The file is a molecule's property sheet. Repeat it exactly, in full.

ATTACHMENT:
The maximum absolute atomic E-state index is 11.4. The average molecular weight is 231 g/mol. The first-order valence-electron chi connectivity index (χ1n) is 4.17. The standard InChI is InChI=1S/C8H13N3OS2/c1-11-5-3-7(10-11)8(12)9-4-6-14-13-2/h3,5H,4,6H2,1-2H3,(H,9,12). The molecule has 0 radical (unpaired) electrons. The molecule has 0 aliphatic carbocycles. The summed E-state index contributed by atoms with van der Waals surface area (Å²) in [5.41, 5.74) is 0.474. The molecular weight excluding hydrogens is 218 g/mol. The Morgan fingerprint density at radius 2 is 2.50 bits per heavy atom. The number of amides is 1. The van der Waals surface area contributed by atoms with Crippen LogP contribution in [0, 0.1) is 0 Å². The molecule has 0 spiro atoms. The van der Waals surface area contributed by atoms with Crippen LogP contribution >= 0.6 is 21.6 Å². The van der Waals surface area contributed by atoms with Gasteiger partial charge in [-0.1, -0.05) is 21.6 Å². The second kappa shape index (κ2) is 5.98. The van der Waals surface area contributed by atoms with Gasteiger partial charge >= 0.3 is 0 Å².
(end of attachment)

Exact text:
The maximum absolute atomic E-state index is 11.4. The average molecular weight is 231 g/mol. The first-order valence-electron chi connectivity index (χ1n) is 4.17. The standard InChI is InChI=1S/C8H13N3OS2/c1-11-5-3-7(10-11)8(12)9-4-6-14-13-2/h3,5H,4,6H2,1-2H3,(H,9,12). The molecule has 0 radical (unpaired) electrons. The molecule has 0 aliphatic carbocycles. The summed E-state index contributed by atoms with van der Waals surface area (Å²) in [5.41, 5.74) is 0.474. The molecular weight excluding hydrogens is 218 g/mol. The Morgan fingerprint density at radius 2 is 2.50 bits per heavy atom. The number of amides is 1. The van der Waals surface area contributed by atoms with Crippen LogP contribution in [0, 0.1) is 0 Å². The molecule has 0 spiro atoms. The van der Waals surface area contributed by atoms with Crippen LogP contribution >= 0.6 is 21.6 Å². The van der Waals surface area contributed by atoms with Gasteiger partial charge in [-0.1, -0.05) is 21.6 Å². The second kappa shape index (κ2) is 5.98. The van der Waals surface area contributed by atoms with Gasteiger partial charge >= 0.3 is 0 Å².